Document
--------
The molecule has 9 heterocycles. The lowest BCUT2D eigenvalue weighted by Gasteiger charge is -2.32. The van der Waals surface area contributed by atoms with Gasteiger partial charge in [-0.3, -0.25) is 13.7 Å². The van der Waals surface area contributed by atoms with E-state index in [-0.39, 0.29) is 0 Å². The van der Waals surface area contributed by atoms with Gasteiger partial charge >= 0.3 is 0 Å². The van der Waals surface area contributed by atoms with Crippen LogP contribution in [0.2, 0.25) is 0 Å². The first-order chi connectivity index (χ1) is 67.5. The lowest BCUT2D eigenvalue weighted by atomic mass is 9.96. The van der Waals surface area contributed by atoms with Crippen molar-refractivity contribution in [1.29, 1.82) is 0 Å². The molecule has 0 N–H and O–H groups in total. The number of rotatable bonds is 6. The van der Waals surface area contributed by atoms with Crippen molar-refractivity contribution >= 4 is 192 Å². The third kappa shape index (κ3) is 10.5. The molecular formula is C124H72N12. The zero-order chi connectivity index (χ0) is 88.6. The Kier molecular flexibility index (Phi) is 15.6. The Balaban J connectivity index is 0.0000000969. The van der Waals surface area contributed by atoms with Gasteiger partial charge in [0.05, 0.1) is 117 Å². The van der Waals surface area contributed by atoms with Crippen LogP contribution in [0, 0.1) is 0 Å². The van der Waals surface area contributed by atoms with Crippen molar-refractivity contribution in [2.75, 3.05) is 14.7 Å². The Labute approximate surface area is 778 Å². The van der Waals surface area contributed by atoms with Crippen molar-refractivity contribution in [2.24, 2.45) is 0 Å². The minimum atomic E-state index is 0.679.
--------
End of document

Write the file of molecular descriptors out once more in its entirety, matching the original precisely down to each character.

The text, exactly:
The molecule has 9 heterocycles. The lowest BCUT2D eigenvalue weighted by Gasteiger charge is -2.32. The van der Waals surface area contributed by atoms with Gasteiger partial charge in [-0.3, -0.25) is 13.7 Å². The van der Waals surface area contributed by atoms with E-state index in [-0.39, 0.29) is 0 Å². The van der Waals surface area contributed by atoms with Gasteiger partial charge >= 0.3 is 0 Å². The van der Waals surface area contributed by atoms with Crippen LogP contribution in [0.2, 0.25) is 0 Å². The first-order chi connectivity index (χ1) is 67.5. The lowest BCUT2D eigenvalue weighted by atomic mass is 9.96. The van der Waals surface area contributed by atoms with Crippen molar-refractivity contribution in [1.29, 1.82) is 0 Å². The molecule has 0 N–H and O–H groups in total. The number of rotatable bonds is 6. The van der Waals surface area contributed by atoms with Crippen molar-refractivity contribution >= 4 is 192 Å². The third kappa shape index (κ3) is 10.5. The molecular formula is C124H72N12. The zero-order chi connectivity index (χ0) is 88.6. The Kier molecular flexibility index (Phi) is 15.6. The Balaban J connectivity index is 0.0000000969. The van der Waals surface area contributed by atoms with Gasteiger partial charge in [0.05, 0.1) is 117 Å². The van der Waals surface area contributed by atoms with Crippen LogP contribution in [0, 0.1) is 0 Å². The van der Waals surface area contributed by atoms with Crippen molar-refractivity contribution in [2.75, 3.05) is 14.7 Å². The Labute approximate surface area is 778 Å². The van der Waals surface area contributed by atoms with Crippen molar-refractivity contribution in [2.24, 2.45) is 0 Å². The minimum atomic E-state index is 0.679.